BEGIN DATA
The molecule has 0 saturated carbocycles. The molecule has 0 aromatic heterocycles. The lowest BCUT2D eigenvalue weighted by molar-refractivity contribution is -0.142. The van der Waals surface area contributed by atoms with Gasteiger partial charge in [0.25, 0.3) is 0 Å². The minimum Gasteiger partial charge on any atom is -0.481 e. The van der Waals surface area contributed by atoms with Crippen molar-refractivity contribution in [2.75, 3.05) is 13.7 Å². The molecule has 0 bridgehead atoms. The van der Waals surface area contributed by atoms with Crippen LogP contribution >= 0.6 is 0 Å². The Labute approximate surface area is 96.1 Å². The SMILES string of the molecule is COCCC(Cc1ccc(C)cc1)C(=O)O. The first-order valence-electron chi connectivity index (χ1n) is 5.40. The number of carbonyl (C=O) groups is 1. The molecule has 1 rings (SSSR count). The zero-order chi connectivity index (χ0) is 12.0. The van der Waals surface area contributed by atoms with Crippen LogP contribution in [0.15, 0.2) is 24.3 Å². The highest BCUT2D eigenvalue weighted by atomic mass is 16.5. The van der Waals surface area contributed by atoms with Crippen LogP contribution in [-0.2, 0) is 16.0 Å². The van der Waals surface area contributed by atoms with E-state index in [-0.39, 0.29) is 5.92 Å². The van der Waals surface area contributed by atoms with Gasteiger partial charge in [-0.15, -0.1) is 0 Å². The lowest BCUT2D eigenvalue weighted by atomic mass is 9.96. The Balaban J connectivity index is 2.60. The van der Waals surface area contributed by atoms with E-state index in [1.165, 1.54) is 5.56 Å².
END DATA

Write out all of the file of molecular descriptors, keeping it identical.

The molecule has 0 saturated carbocycles. The molecule has 0 aromatic heterocycles. The lowest BCUT2D eigenvalue weighted by molar-refractivity contribution is -0.142. The van der Waals surface area contributed by atoms with Gasteiger partial charge in [0.25, 0.3) is 0 Å². The minimum Gasteiger partial charge on any atom is -0.481 e. The van der Waals surface area contributed by atoms with Crippen molar-refractivity contribution in [2.75, 3.05) is 13.7 Å². The molecule has 0 bridgehead atoms. The van der Waals surface area contributed by atoms with Crippen LogP contribution >= 0.6 is 0 Å². The Labute approximate surface area is 96.1 Å². The SMILES string of the molecule is COCCC(Cc1ccc(C)cc1)C(=O)O. The first-order valence-electron chi connectivity index (χ1n) is 5.40. The number of carbonyl (C=O) groups is 1. The molecule has 1 rings (SSSR count). The zero-order chi connectivity index (χ0) is 12.0. The van der Waals surface area contributed by atoms with Crippen LogP contribution in [0.15, 0.2) is 24.3 Å². The highest BCUT2D eigenvalue weighted by atomic mass is 16.5. The van der Waals surface area contributed by atoms with Crippen LogP contribution in [-0.2, 0) is 16.0 Å². The van der Waals surface area contributed by atoms with E-state index in [-0.39, 0.29) is 5.92 Å². The van der Waals surface area contributed by atoms with Gasteiger partial charge in [-0.15, -0.1) is 0 Å². The lowest BCUT2D eigenvalue weighted by atomic mass is 9.96. The Balaban J connectivity index is 2.60. The van der Waals surface area contributed by atoms with E-state index in [1.165, 1.54) is 5.56 Å².